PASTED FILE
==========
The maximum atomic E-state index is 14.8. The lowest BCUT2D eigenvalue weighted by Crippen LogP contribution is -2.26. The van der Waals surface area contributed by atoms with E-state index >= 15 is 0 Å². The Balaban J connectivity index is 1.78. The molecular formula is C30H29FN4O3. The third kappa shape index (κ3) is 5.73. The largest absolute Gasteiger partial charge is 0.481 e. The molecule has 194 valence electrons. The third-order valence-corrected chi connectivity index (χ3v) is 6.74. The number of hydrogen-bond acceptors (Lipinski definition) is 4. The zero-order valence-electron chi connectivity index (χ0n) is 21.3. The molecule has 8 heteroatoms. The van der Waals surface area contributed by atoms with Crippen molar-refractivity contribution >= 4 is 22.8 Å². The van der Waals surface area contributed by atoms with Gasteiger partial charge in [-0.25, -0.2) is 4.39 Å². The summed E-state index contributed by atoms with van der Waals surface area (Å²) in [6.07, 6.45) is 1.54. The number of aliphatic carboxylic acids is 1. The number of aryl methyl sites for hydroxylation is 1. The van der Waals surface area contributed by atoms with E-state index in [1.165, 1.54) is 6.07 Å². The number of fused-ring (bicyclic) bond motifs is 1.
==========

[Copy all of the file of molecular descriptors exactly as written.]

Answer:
The maximum atomic E-state index is 14.8. The lowest BCUT2D eigenvalue weighted by Crippen LogP contribution is -2.26. The van der Waals surface area contributed by atoms with E-state index >= 15 is 0 Å². The Balaban J connectivity index is 1.78. The molecular formula is C30H29FN4O3. The third kappa shape index (κ3) is 5.73. The largest absolute Gasteiger partial charge is 0.481 e. The molecule has 194 valence electrons. The third-order valence-corrected chi connectivity index (χ3v) is 6.74. The number of hydrogen-bond acceptors (Lipinski definition) is 4. The zero-order valence-electron chi connectivity index (χ0n) is 21.3. The molecule has 8 heteroatoms. The van der Waals surface area contributed by atoms with Crippen molar-refractivity contribution >= 4 is 22.8 Å². The van der Waals surface area contributed by atoms with Gasteiger partial charge in [-0.25, -0.2) is 4.39 Å². The summed E-state index contributed by atoms with van der Waals surface area (Å²) in [6.07, 6.45) is 1.54. The number of aliphatic carboxylic acids is 1. The number of aryl methyl sites for hydroxylation is 1. The van der Waals surface area contributed by atoms with E-state index in [1.165, 1.54) is 6.07 Å². The number of fused-ring (bicyclic) bond motifs is 1.